Why Clothing-Optional?

Standard

“Why is the group clothing-optional?”

The simple answer:

Freedom.

The detailed answer:

It’s easier, really, to add up the reasons why we might wear clothing, and then see what’s left if none of them apply.

Pretty much every garment has a purpose that is some combination of:

  1. To provide protection from the elements, harsh conditions, or hazards.
  2. To indicate rank or status.
  3. To shape other people’s impressions of the wearer.
  4. To comply with cultural norms and rules laid down by other people.

To expand on those categories, we can consider some familiar examples:

  1. Protective clothes include winter coats, bug- and brush-resistant jeans, mechanic’s coveralls, welders’ smocks, and sailors’ foul-weather gear.
  2. Military uniforms, business suits and red-carpet dresses are primarily about showing off one’s high status, rank, wealth or power.
  3. Bikinis and lingerie are designed to draw the eye to specific areas in a sexually appealing way; billowing pastel-and-lace long-sleeve dresses are designed to symbolize traditional religious purity; biker leather is designed to make the wearer instantly identifiable as part of a specific subculture.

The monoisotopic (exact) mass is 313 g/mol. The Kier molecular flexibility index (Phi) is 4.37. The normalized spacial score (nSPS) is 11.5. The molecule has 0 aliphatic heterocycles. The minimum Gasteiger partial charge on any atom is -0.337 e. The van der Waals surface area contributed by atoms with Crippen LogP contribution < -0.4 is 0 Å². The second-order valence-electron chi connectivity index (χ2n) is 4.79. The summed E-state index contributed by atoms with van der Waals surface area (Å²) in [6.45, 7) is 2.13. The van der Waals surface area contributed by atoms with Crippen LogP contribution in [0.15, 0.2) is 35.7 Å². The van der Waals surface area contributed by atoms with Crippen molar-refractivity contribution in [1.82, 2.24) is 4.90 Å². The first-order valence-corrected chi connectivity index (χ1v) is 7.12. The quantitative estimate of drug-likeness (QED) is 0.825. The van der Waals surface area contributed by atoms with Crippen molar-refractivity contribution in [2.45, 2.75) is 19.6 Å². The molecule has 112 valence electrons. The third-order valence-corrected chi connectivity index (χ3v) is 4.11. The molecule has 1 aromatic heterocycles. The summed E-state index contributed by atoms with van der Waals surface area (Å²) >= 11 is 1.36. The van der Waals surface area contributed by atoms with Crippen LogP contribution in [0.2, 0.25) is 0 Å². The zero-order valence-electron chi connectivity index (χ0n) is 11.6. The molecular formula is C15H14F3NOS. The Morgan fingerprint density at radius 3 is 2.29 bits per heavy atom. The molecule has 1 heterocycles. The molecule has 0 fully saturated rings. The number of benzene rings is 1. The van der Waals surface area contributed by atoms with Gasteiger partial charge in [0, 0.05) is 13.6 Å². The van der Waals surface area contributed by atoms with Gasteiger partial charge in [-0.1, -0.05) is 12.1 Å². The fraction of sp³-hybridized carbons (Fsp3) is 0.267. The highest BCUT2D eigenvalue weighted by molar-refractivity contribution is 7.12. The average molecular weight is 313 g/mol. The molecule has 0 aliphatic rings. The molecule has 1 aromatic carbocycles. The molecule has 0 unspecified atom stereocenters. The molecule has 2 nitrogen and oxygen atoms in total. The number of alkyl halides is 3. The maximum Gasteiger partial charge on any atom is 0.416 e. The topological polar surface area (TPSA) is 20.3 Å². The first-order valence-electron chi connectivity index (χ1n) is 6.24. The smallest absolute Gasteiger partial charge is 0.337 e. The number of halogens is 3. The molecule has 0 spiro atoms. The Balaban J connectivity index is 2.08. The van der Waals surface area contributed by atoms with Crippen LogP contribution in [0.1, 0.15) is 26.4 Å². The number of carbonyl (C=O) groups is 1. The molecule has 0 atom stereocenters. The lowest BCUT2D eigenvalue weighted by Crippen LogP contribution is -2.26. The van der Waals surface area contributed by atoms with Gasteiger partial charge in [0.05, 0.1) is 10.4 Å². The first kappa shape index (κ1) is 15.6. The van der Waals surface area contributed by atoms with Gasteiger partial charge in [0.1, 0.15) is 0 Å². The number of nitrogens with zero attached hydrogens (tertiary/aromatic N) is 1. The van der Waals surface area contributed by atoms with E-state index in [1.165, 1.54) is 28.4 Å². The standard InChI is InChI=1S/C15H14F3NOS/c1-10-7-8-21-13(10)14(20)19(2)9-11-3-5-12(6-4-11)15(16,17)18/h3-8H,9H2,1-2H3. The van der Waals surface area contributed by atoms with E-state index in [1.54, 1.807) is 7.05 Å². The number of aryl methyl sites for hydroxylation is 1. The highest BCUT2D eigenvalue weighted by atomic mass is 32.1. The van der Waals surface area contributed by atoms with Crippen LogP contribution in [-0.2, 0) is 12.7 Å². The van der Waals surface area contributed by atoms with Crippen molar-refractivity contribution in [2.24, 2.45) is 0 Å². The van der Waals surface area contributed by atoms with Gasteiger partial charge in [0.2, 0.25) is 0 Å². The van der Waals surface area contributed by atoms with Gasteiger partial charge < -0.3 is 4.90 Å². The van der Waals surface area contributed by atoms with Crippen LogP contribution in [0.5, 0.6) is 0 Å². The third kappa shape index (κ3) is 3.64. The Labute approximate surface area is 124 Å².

4. Most of our day-to-day attire is chosen, in large part, according to what other people like us seem to be wearing. Swimsuits, which serve no practical purpose outside of elite competition, are a classic example.

How does that apply to us?

We don’t have or want rank or status here. However those things might affect you in day-to-day life, they’re irrelevant to us.

We do have equality here; garments that specifically try to emphasize or repress sexuality or to put the wearer in a specific category tend to work contrary to that goal, and it’s much easier to be truly honest and open with someone when there’s nothing to hide.

And we’ve found that real freedom is pretty hard to experience when other people are judging your inherent worth as a human based on the fabrics that happen to be covering you at the time.

That leaves only protection – a logical, practical category that we Canadians, with our long cold winter and bug-ridden spring, can’t ignore.

So we try to be nude when it’s possible, we bundle up with fabrics when it’s practical, and the choice of what (if anything) to wear is up to each individual.

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